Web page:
I remember going to the Disciple Now retreat at my church in junior high. The focus was sexual abstinence. I respected my youth minister and knew that he loved me, so when he started to lay out the ethics of Christian sexuality, I bought in. He said, “No sex before marriage.” Check, I was going to wait. He said, “No porn.” Check, I was going to try to avoid it. He said, “No staring at the girl with the voluptuous body and no sexual thoughts.” Check, I was going to try my best. The trust and credibility of the youth leader played a large role in my attempt to live within biblical parameters for sexuality.
But then two days after the retreat, it hit me. I am 15 years old. Statistics say that I am not going to get married for at least 10 more years. I am a raging ball of adolescent hormones. The next 10 years are going to be a miserable season of sexual restraint. Furthermore, if I’m lucky, I may succeed for one week in living up to these standards.
I felt miserable. Undoubtedly, many young Christians experience similar feelings of despair when they evaluate the challenging road before them in obedience to God’s standards for sexuality.
When churches lead classes related to sex education, they often present sex as a category unto itself. The conversation usually involves teaching the Bible’s standards on sexuality with emphasis on waiting until marriage. Then the class involves a disclosure of the consequences of violating God’s law. An anatomy lesson may get thrown in. Finally comes the inevitable debate: “How far is too far?” The most hopeful word usually involves the pleasures of sex within marriage.
All of these details are valuable aspects of helping kids embrace a healthy Christian approach to sexuality. However, we must also explain how sex fits within the broader context of biblical theology. If we don’t, we set students up for failure, frustration, and despair.
Sex is just one small piece of a broader classification of relational intimacy, both with God and man. Genesis 2:24 and Matthew 19:5 say that a man and a woman become “one flesh” through sex in marriage. Paul echoes this concept in 1 Corinthians 6:16 when he says that a man who has sexual intercourse with a prostitute unites himself to that woman. The Bible discusses sex with the language of intimacy, portraying it as a way that husbands and wives bond powerfully.
Too often, though, we portray sex as the ultimate avenue for intimacy, similar to the way the world elevates sex. Then, as Knox Seminary professor Jono Linebaugh put it, we “dangle marriage out there like a carrot,” telling kids that one day they will enjoy this supreme gift of intimacy.
We do young people a disservice when we elevate sex above other forms of intimacy and fail to position it within the broader category of relational intimacy. We may think that teenagers who hear how great sex is going to be in marriage will leave excited about their wedding day. In reality, they are feeling frustrated and confused about how to deal with their deep need for connectedness here and now.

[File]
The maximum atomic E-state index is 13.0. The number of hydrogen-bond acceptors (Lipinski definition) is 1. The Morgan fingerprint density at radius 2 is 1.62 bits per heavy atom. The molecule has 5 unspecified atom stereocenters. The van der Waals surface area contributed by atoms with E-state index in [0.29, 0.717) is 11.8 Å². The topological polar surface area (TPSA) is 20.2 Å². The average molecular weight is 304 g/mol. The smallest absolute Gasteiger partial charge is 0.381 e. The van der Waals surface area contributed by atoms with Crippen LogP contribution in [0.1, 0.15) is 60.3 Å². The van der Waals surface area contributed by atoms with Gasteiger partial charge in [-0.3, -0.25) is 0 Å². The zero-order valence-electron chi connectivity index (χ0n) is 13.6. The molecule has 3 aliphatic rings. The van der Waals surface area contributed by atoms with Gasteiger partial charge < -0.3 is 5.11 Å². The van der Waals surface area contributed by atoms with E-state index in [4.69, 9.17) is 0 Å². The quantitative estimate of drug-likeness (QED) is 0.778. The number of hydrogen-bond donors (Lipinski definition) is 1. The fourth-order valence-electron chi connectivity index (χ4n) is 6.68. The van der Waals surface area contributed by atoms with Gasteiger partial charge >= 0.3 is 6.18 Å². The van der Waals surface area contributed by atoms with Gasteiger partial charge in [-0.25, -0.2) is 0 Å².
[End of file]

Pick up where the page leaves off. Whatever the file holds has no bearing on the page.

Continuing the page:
We often misunderstand teenage (and human) sex drive as nothing more than the need for biological release. We tend to believe that teenagers think about sex all of the time simply because of the onslaught of hormones that they encounter during adolescence. But beneath these physiological realities resides a deep, human desire for connection.
Teens, like anyone else, struggle with loneliness and isolation, and they desire intimate communion. We should affirm their desire for sex as a reflection of their deeper longings for intimacy with both God and other people. When we fail to help young people understand how sex fits within the broader category, we do nothing to help alleviate these longings.
What about the kids who never will marry? What about the kids who experience same-sex attraction and want to pursue celibacy? By elevating marital sex and failing to properly contextualize it, we suggest that their struggles with loneliness and longings for connection never will be satisfied.
The Bible expresses various forms of intimacy in both human and divine relationships. Jonathan and David shared deep communion in their friendship throughout 1 Samuel. Paul expressed an intimate bond, forged through ministry service, with numerous people in the churches to whom he wrote his letters. He encouraged friendly, platonic affection in Romans 16:16. The relationships in the church in Acts were tight to the point of attracting non-Christians into their community. The connectedness runs deep in all of these examples, and sex is not involved.
However, no deeper communion exists than the one we enjoy in our union with Christ. The Lord provides various ways to enjoy this oneness with God, including prayer, worship, Bible study, and the sacraments. Those who have tasted the sweetness of deep connection with the Lord will affirm that communion with God is the ultimate, most satisfying kind of intimacy.
Offer youth this hopeful, God-centered perspective: your desire for sex really is a desire for deep connection with God and people. You do not have to wait until marriage to experience and enjoy intimacy. It is available for you here and now in your relationship with Christ and through vibrant friendships. Perhaps sex will be one of many ways that you enjoy intimacy at some point in your life. However, sex is only one way. Better options exist before and even after marriage.